1. The 2001 Bowman Chrome Albert Pujols Autograph /500
|lifted this image from beckett.com|
In my post-college, finally have disposable income return to the hobby, this was the Big Kahuna of cards. Time and injury may have dimmed the impact that Pujols had on the hobby during his prime, but when he exploded onto the scene this was the card to have. It also transformed the Bowman brand, especially Chrome, from being a nice place to do some prospecting into the big hit, must-have rookie cards of the latest superstar.
In the February copy of Beckett 16 of the 20 cards on their Hot List are some version of Bowman Chrome Autograph products (either Draft or Prospect). I don't have a copy of a 2001 Beckett laying around, but I'm going to guess that wasn't the case in 2001. Yes, part of that is due to Topps/Bowman having a monopoly on the baseball market, but even if Upper Deck or Fleer were churning out cards, I doubt they would be able to compete with the demand for Bowman Chrome product.
In the era of chasing the big hit (the Pujols card was a redemption, so sorry if you pull one now) this was the card everyone was chasing in the early 2000's. With my veto power I replace the 1911 T3 Turkey Red Cabinets Ty Cobb card with this Pujols card. Sorry, love the Turkey Red design, but this card should be on the list.
2. 2011 Topps Update Mike Trout RC
|Yeah, I got this photo from beckett.com as well. Please don't sue me.|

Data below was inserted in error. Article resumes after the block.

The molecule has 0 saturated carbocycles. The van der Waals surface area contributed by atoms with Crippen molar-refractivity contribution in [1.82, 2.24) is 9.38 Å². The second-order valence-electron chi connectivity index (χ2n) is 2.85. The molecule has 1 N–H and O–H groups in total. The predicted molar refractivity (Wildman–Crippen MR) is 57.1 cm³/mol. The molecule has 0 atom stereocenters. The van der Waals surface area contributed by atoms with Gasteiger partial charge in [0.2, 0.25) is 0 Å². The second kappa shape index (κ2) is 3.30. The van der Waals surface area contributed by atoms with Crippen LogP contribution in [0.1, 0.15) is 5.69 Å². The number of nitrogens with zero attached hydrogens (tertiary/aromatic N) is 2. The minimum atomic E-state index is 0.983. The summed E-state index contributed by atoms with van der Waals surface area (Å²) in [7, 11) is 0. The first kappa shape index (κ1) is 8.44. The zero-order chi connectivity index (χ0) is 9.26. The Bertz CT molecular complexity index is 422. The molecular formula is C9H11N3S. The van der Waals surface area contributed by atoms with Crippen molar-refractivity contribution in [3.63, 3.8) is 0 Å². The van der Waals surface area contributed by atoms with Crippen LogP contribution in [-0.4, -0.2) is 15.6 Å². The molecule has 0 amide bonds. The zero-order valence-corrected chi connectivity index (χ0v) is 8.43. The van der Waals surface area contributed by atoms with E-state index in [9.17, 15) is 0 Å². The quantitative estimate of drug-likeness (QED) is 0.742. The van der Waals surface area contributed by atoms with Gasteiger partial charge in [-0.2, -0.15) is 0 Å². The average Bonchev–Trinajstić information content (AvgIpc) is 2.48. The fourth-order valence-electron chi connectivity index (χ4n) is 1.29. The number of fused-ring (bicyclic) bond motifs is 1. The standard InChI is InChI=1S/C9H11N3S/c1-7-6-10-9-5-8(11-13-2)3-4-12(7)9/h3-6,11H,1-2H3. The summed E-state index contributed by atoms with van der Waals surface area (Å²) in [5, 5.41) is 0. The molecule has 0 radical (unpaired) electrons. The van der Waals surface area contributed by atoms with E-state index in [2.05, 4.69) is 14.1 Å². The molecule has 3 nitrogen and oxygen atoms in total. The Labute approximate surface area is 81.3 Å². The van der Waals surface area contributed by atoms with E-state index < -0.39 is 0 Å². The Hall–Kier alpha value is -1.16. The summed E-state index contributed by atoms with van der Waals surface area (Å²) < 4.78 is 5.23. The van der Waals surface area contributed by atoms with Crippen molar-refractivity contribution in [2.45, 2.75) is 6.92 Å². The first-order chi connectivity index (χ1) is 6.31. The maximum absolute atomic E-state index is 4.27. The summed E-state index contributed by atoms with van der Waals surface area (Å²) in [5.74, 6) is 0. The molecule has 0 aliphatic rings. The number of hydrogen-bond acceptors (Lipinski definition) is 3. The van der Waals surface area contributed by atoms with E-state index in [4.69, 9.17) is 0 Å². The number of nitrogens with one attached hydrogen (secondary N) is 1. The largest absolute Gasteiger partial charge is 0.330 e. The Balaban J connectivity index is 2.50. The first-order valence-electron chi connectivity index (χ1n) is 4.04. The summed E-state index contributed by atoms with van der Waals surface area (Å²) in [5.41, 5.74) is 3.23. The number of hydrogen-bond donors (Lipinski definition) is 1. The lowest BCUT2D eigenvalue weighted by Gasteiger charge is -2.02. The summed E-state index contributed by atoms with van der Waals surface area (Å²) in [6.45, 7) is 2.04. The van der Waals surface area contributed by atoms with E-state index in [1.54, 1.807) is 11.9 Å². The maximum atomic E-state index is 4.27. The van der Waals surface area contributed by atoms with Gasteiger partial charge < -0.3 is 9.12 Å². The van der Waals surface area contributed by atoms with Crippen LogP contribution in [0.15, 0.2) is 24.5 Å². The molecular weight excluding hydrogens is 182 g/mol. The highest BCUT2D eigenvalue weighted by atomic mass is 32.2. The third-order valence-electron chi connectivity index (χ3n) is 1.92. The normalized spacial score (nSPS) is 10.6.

The beauty of this card, besides being the rookie card of the best player in baseball, is that it didn't take thousands of dollars or the best luck in the world to own it. In 2011 you could have wandered into a Target, your local card shop, some Wal-Greens, or Wal-Marts, picked up a couple of packs of a basic product and pulled a pretty pristine copy of this card for a few bucks. Unlike the Pujols card which is limited to only 500 copies, there are most likely tens of thousands of Trout rookie cards floating around and god knows how many still in their packs.
Will you be able to get your hands on any of those unopened packs? Well, there's always a chance that a rummage through a Goodwill or a yard sale may produce a box or two (the equivalent of finding a Honus Wagner in the attic) chances are you'd have to pay a pretty penny for the chance. A quick check of eBay shows that an unopened hanger pack of 2011 Update sold for $1,205. That's right, just the chance to pull one is going for four figures. Granted, there is a chance to get your money back if you happen to pull one of the Cognac or Diamond Anniversary parallels, but I think that $1,200 would be better spent on buying a couple of ungraded but clean looking copies of the regular card.
With my veto power I'm removing the 1915 Sporting New Babe Ruth (16th) and inserting the Trout card at number 12, bumping all those behind him down a few notches.
Like I said, I think overall the list is pretty good and it will be interesting to see what it would look like in ten years or so. I have a feeling that the 1986 Jordan will move up into the top two or three and interest in Babe Ruth cards may fade a little. Maybe Sidney Crosby or Alex Ovechkin find their rookie cards sneak onto the list.
Sadly, as iconic as it is to me and other Oriole fans, I don't think the Ripken rookie makes the list at any point.